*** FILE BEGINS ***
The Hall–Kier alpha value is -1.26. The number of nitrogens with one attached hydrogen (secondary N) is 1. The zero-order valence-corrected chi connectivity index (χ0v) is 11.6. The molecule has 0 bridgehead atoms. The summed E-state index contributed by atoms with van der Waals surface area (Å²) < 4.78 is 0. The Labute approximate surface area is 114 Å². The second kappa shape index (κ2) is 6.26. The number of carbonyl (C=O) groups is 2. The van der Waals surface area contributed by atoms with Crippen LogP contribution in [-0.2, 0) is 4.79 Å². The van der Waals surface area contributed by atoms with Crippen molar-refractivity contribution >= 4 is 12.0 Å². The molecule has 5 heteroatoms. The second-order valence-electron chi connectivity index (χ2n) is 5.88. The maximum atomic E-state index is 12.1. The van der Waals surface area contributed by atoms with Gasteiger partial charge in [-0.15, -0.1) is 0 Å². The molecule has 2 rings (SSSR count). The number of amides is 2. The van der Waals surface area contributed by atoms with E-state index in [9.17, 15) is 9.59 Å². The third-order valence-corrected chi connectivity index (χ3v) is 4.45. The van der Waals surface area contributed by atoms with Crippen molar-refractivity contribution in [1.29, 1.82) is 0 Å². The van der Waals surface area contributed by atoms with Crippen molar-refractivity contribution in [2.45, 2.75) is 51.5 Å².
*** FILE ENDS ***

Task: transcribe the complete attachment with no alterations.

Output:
The Hall–Kier alpha value is -1.26. The number of nitrogens with one attached hydrogen (secondary N) is 1. The zero-order valence-corrected chi connectivity index (χ0v) is 11.6. The molecule has 0 bridgehead atoms. The summed E-state index contributed by atoms with van der Waals surface area (Å²) < 4.78 is 0. The Labute approximate surface area is 114 Å². The second kappa shape index (κ2) is 6.26. The number of carbonyl (C=O) groups is 2. The van der Waals surface area contributed by atoms with Crippen LogP contribution in [-0.2, 0) is 4.79 Å². The van der Waals surface area contributed by atoms with Crippen molar-refractivity contribution >= 4 is 12.0 Å². The molecule has 5 heteroatoms. The second-order valence-electron chi connectivity index (χ2n) is 5.88. The maximum atomic E-state index is 12.1. The van der Waals surface area contributed by atoms with Gasteiger partial charge in [-0.15, -0.1) is 0 Å². The molecule has 2 rings (SSSR count). The number of amides is 2. The van der Waals surface area contributed by atoms with E-state index in [9.17, 15) is 9.59 Å². The third-order valence-corrected chi connectivity index (χ3v) is 4.45. The van der Waals surface area contributed by atoms with Crippen molar-refractivity contribution in [1.29, 1.82) is 0 Å². The van der Waals surface area contributed by atoms with Crippen molar-refractivity contribution in [2.45, 2.75) is 51.5 Å².